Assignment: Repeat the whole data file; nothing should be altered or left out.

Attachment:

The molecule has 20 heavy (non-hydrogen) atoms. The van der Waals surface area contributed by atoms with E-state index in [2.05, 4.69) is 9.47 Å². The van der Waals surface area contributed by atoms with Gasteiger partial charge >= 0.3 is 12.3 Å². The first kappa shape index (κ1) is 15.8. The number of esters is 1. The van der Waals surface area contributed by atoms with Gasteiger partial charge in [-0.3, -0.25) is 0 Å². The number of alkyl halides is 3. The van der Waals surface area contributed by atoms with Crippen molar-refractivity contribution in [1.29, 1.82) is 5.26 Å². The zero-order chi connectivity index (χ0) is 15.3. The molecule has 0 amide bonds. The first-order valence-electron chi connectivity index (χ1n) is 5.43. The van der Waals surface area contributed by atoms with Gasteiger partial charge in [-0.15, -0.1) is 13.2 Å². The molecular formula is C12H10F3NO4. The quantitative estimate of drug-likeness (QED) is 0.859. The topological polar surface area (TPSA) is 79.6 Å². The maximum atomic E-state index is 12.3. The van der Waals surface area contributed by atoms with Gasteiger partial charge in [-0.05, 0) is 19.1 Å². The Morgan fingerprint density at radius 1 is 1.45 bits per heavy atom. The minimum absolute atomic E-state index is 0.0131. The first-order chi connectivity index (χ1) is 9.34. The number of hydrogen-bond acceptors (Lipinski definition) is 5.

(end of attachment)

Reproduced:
The molecule has 20 heavy (non-hydrogen) atoms. The van der Waals surface area contributed by atoms with E-state index in [2.05, 4.69) is 9.47 Å². The van der Waals surface area contributed by atoms with Gasteiger partial charge >= 0.3 is 12.3 Å². The first kappa shape index (κ1) is 15.8. The number of esters is 1. The van der Waals surface area contributed by atoms with Gasteiger partial charge in [-0.3, -0.25) is 0 Å². The number of alkyl halides is 3. The van der Waals surface area contributed by atoms with Crippen molar-refractivity contribution in [1.29, 1.82) is 5.26 Å². The zero-order chi connectivity index (χ0) is 15.3. The molecule has 0 amide bonds. The first-order valence-electron chi connectivity index (χ1n) is 5.43. The van der Waals surface area contributed by atoms with Gasteiger partial charge in [-0.15, -0.1) is 13.2 Å². The molecular formula is C12H10F3NO4. The quantitative estimate of drug-likeness (QED) is 0.859. The topological polar surface area (TPSA) is 79.6 Å². The maximum atomic E-state index is 12.3. The van der Waals surface area contributed by atoms with Gasteiger partial charge in [-0.05, 0) is 19.1 Å². The Morgan fingerprint density at radius 1 is 1.45 bits per heavy atom. The minimum absolute atomic E-state index is 0.0131. The first-order chi connectivity index (χ1) is 9.34. The number of hydrogen-bond acceptors (Lipinski definition) is 5.